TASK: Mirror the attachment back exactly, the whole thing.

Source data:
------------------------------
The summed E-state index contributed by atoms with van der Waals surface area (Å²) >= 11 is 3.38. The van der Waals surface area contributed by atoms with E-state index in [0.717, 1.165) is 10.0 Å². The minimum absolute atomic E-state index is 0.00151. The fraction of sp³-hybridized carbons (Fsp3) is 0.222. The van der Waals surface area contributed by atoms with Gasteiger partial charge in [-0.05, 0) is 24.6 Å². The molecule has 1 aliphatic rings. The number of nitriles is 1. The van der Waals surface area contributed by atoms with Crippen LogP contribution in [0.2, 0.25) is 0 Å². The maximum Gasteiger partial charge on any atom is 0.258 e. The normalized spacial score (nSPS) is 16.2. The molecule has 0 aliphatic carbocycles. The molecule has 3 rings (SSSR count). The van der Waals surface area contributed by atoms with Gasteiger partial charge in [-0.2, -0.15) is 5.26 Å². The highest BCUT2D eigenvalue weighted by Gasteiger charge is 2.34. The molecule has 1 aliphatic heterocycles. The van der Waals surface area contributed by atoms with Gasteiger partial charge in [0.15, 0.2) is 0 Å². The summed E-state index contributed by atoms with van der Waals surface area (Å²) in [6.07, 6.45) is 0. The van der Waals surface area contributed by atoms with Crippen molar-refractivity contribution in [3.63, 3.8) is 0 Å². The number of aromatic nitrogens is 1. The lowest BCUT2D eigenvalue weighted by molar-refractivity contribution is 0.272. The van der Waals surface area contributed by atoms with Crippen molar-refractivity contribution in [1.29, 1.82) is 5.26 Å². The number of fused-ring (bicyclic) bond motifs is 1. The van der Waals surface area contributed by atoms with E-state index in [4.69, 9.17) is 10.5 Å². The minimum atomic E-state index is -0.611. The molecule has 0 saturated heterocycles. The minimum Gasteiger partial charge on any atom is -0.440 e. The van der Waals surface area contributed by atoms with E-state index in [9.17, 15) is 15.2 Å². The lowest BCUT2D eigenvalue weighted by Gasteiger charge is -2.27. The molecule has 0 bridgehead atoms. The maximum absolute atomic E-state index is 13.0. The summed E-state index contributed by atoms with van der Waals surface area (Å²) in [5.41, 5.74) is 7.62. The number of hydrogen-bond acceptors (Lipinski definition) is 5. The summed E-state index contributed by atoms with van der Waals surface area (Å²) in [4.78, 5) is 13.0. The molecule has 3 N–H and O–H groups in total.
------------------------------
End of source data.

The summed E-state index contributed by atoms with van der Waals surface area (Å²) >= 11 is 3.38. The van der Waals surface area contributed by atoms with E-state index in [0.717, 1.165) is 10.0 Å². The minimum absolute atomic E-state index is 0.00151. The fraction of sp³-hybridized carbons (Fsp3) is 0.222. The van der Waals surface area contributed by atoms with Gasteiger partial charge in [-0.05, 0) is 24.6 Å². The molecule has 1 aliphatic rings. The number of nitriles is 1. The van der Waals surface area contributed by atoms with Crippen LogP contribution in [0.2, 0.25) is 0 Å². The maximum Gasteiger partial charge on any atom is 0.258 e. The normalized spacial score (nSPS) is 16.2. The molecule has 0 aliphatic carbocycles. The molecule has 3 rings (SSSR count). The van der Waals surface area contributed by atoms with Gasteiger partial charge in [-0.2, -0.15) is 5.26 Å². The highest BCUT2D eigenvalue weighted by Gasteiger charge is 2.34. The molecule has 1 aliphatic heterocycles. The van der Waals surface area contributed by atoms with Gasteiger partial charge in [0.15, 0.2) is 0 Å². The summed E-state index contributed by atoms with van der Waals surface area (Å²) in [6.07, 6.45) is 0. The van der Waals surface area contributed by atoms with Crippen molar-refractivity contribution in [3.63, 3.8) is 0 Å². The number of aromatic nitrogens is 1. The lowest BCUT2D eigenvalue weighted by molar-refractivity contribution is 0.272. The van der Waals surface area contributed by atoms with Crippen molar-refractivity contribution in [1.29, 1.82) is 5.26 Å². The number of fused-ring (bicyclic) bond motifs is 1. The van der Waals surface area contributed by atoms with E-state index in [4.69, 9.17) is 10.5 Å². The minimum atomic E-state index is -0.611. The molecule has 0 saturated heterocycles. The minimum Gasteiger partial charge on any atom is -0.440 e. The van der Waals surface area contributed by atoms with E-state index in [9.17, 15) is 15.2 Å². The lowest BCUT2D eigenvalue weighted by Gasteiger charge is -2.27. The molecule has 0 bridgehead atoms. The maximum absolute atomic E-state index is 13.0. The summed E-state index contributed by atoms with van der Waals surface area (Å²) in [5.41, 5.74) is 7.62. The number of hydrogen-bond acceptors (Lipinski definition) is 5. The summed E-state index contributed by atoms with van der Waals surface area (Å²) in [4.78, 5) is 13.0. The molecule has 3 N–H and O–H groups in total.